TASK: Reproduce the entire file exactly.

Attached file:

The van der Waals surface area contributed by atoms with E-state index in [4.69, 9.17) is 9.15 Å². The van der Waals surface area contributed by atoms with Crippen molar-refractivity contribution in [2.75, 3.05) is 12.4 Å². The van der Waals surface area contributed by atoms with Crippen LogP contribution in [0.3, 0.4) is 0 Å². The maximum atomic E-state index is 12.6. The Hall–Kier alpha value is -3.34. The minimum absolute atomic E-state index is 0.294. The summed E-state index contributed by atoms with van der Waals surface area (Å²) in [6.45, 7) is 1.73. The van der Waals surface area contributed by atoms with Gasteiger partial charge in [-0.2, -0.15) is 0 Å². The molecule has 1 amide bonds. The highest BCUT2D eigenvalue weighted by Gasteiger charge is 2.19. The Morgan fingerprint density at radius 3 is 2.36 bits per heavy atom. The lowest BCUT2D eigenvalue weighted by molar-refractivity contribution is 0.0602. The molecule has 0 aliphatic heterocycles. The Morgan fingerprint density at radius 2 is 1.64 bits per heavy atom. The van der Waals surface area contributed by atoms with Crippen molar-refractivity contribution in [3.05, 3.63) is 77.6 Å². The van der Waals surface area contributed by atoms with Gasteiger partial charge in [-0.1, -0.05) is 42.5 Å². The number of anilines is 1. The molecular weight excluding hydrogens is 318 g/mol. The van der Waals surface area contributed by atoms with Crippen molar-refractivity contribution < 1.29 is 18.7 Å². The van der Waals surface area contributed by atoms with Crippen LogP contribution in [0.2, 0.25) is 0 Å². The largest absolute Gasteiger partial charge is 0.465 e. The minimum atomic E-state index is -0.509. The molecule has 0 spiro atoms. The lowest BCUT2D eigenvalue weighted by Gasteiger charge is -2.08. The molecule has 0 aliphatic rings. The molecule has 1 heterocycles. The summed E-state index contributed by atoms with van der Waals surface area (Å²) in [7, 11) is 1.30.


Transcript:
The van der Waals surface area contributed by atoms with E-state index in [4.69, 9.17) is 9.15 Å². The van der Waals surface area contributed by atoms with Crippen molar-refractivity contribution in [2.75, 3.05) is 12.4 Å². The van der Waals surface area contributed by atoms with Crippen LogP contribution in [0.3, 0.4) is 0 Å². The maximum atomic E-state index is 12.6. The Hall–Kier alpha value is -3.34. The minimum absolute atomic E-state index is 0.294. The summed E-state index contributed by atoms with van der Waals surface area (Å²) in [6.45, 7) is 1.73. The van der Waals surface area contributed by atoms with Gasteiger partial charge in [-0.2, -0.15) is 0 Å². The molecule has 1 amide bonds. The highest BCUT2D eigenvalue weighted by Gasteiger charge is 2.19. The Morgan fingerprint density at radius 3 is 2.36 bits per heavy atom. The lowest BCUT2D eigenvalue weighted by molar-refractivity contribution is 0.0602. The molecule has 0 aliphatic heterocycles. The Morgan fingerprint density at radius 2 is 1.64 bits per heavy atom. The van der Waals surface area contributed by atoms with Crippen molar-refractivity contribution in [3.05, 3.63) is 77.6 Å². The van der Waals surface area contributed by atoms with Gasteiger partial charge in [-0.1, -0.05) is 42.5 Å². The number of anilines is 1. The molecular weight excluding hydrogens is 318 g/mol. The van der Waals surface area contributed by atoms with Crippen molar-refractivity contribution < 1.29 is 18.7 Å². The van der Waals surface area contributed by atoms with Crippen LogP contribution in [0.2, 0.25) is 0 Å². The largest absolute Gasteiger partial charge is 0.465 e. The minimum atomic E-state index is -0.509. The molecule has 0 spiro atoms. The lowest BCUT2D eigenvalue weighted by Gasteiger charge is -2.08. The molecule has 0 aliphatic rings. The molecule has 1 heterocycles. The summed E-state index contributed by atoms with van der Waals surface area (Å²) in [7, 11) is 1.30.